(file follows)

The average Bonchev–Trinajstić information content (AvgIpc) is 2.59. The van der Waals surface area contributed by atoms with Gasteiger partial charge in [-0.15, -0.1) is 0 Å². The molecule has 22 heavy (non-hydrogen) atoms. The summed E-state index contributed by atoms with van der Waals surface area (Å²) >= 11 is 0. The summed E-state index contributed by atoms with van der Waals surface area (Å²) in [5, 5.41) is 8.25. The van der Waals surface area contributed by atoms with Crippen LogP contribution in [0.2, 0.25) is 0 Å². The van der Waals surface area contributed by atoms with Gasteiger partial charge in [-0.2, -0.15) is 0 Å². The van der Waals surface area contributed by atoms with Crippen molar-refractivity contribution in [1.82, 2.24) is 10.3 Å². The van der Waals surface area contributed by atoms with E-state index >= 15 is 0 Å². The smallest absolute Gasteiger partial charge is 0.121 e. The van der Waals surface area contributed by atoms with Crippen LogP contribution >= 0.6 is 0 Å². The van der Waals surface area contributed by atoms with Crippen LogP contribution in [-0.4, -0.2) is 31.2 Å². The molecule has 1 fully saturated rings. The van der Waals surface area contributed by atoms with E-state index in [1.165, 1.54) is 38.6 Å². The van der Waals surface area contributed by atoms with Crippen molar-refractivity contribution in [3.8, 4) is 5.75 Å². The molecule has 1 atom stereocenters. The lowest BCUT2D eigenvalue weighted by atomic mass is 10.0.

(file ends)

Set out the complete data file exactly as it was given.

The average Bonchev–Trinajstić information content (AvgIpc) is 2.59. The van der Waals surface area contributed by atoms with Gasteiger partial charge in [-0.15, -0.1) is 0 Å². The molecule has 22 heavy (non-hydrogen) atoms. The summed E-state index contributed by atoms with van der Waals surface area (Å²) >= 11 is 0. The summed E-state index contributed by atoms with van der Waals surface area (Å²) in [5, 5.41) is 8.25. The van der Waals surface area contributed by atoms with Crippen LogP contribution in [0.2, 0.25) is 0 Å². The van der Waals surface area contributed by atoms with Gasteiger partial charge in [-0.2, -0.15) is 0 Å². The van der Waals surface area contributed by atoms with Crippen molar-refractivity contribution in [1.82, 2.24) is 10.3 Å². The van der Waals surface area contributed by atoms with E-state index >= 15 is 0 Å². The smallest absolute Gasteiger partial charge is 0.121 e. The van der Waals surface area contributed by atoms with Crippen LogP contribution >= 0.6 is 0 Å². The van der Waals surface area contributed by atoms with Crippen LogP contribution in [-0.4, -0.2) is 31.2 Å². The molecule has 1 fully saturated rings. The van der Waals surface area contributed by atoms with E-state index in [1.165, 1.54) is 38.6 Å². The van der Waals surface area contributed by atoms with Crippen molar-refractivity contribution in [3.8, 4) is 5.75 Å². The molecule has 1 atom stereocenters. The lowest BCUT2D eigenvalue weighted by atomic mass is 10.0.